Massive hemorrhage from the posterior intercostal artery following lower partial sternotomy
Journal of Cardiothoracic Surgery volume 16, Article number: 335 (2021)
Median sternotomy remains the most common approach in cardiovascular surgery. Recently, minimally invasive procedures, such as minimally invasive cardiac surgery, robot surgery, and catheter therapy have been developed in cardiovascular surgery. However, all these surgeries cannot be performed by minimally invasive approaches. Several complications associated with median sternotomy have been reported, although post-sternotomy hemorrhage from the posterior intercostal artery is extremely rare.
We present a case of posterior intercostal artery bleeding following lower partial sternotomy. A 79-year-old man underwent aortic valve replacement using lower partial median inverted L-shaped sternotomy that cut into the right second intercostal space. A postoperative chest radiograph indicated a hematoma in the right upper chest wall and pleural effusion. Hence, we inserted a drainage tube immediately. Approximately 2 hours after the surgery, his blood pressure gradually decreased. Blood drainage was observed from the tube, and the amount of blood drainage was not large. Contrast-enhanced computed tomography revealed a huge hematoma and hemorrhage from the fourth right posterior intercostal artery. Immediately, we performed emergency surgery. The lower partial sternotomy was repeated. We detected the origin of the bleeding that was identified in the right fourth posterior intercostal artery, and the bleeding was stopped. The postoperative course was uneventful.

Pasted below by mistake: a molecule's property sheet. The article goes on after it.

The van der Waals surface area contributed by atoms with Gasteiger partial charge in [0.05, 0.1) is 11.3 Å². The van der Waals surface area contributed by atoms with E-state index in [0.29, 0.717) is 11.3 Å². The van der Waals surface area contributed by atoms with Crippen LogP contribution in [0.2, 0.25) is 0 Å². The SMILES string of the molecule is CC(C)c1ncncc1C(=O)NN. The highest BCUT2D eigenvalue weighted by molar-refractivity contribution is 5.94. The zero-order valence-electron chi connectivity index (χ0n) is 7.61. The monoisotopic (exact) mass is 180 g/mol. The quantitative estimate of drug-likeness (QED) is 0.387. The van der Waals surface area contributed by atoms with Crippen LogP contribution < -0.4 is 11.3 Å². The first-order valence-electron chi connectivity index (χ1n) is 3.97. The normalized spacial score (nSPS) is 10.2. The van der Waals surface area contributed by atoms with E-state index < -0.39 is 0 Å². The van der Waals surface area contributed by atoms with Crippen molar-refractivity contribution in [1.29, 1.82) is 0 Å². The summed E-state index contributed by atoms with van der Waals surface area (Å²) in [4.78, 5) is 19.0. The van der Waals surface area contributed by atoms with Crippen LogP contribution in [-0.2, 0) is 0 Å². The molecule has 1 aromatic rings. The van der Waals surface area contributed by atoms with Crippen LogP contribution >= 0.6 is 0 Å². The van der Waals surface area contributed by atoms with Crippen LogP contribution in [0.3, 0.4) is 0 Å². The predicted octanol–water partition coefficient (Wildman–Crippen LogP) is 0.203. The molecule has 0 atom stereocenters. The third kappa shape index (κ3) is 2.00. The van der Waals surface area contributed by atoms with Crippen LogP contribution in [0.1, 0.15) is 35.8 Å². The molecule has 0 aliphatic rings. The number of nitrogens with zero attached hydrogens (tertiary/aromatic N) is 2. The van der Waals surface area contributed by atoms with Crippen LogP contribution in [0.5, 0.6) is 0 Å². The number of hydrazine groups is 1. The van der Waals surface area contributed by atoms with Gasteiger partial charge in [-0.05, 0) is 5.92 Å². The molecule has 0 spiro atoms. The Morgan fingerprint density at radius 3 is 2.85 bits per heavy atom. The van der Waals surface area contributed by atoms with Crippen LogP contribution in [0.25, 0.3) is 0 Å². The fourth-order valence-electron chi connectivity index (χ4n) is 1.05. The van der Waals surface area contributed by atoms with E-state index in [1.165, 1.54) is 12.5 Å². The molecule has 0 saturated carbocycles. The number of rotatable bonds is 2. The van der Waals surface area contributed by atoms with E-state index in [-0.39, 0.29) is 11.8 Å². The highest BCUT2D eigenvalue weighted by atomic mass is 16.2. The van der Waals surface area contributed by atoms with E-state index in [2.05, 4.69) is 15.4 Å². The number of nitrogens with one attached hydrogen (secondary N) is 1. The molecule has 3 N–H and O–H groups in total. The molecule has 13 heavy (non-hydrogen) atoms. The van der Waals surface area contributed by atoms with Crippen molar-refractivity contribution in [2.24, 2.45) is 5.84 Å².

This case highlights the possibility of intraoperative bleeding from the intercostal artery, even in the absence of clearly rib fracture. In our case, we did not identify the cause of bleeding, although we suggest the inhomogeneous stress on the posterior ribs upon attaching the sternal retractor for lower partial sternotomy may have affected the posterior intercostal artery.
Median sternotomy remains the most common approach in cardiovascular surgery. Recently, minimally invasive procedures, such as minimally invasive cardiac surgery, robot surgery, and catheter therapy have been developed in cardiovascular surgery. However, all these surgeries cannot be performed by minimally invasive approaches. Several complications, such as infection, bleeding, pain, and fracture, were associated with median sternotomy in previous reports [1, 2]. Compared to the minimally invasive procedures, median sternotomy is inferior in terms of infection and cosmetic reasons, although it provides a wide and good surgical site, and remains a widely used method. Bleeding from veins, anterior intercostal arteries, and internal thoracic artery are often problems in post-median sternotomy bleeding. To the best of our knowledge, only a few cases of post-sternotomy hemorrhage from the posterior intercostal artery have been reported [3, 4]. Herein, we report a rare case of posterior intercostal artery bleeding following lower partial sternotomy.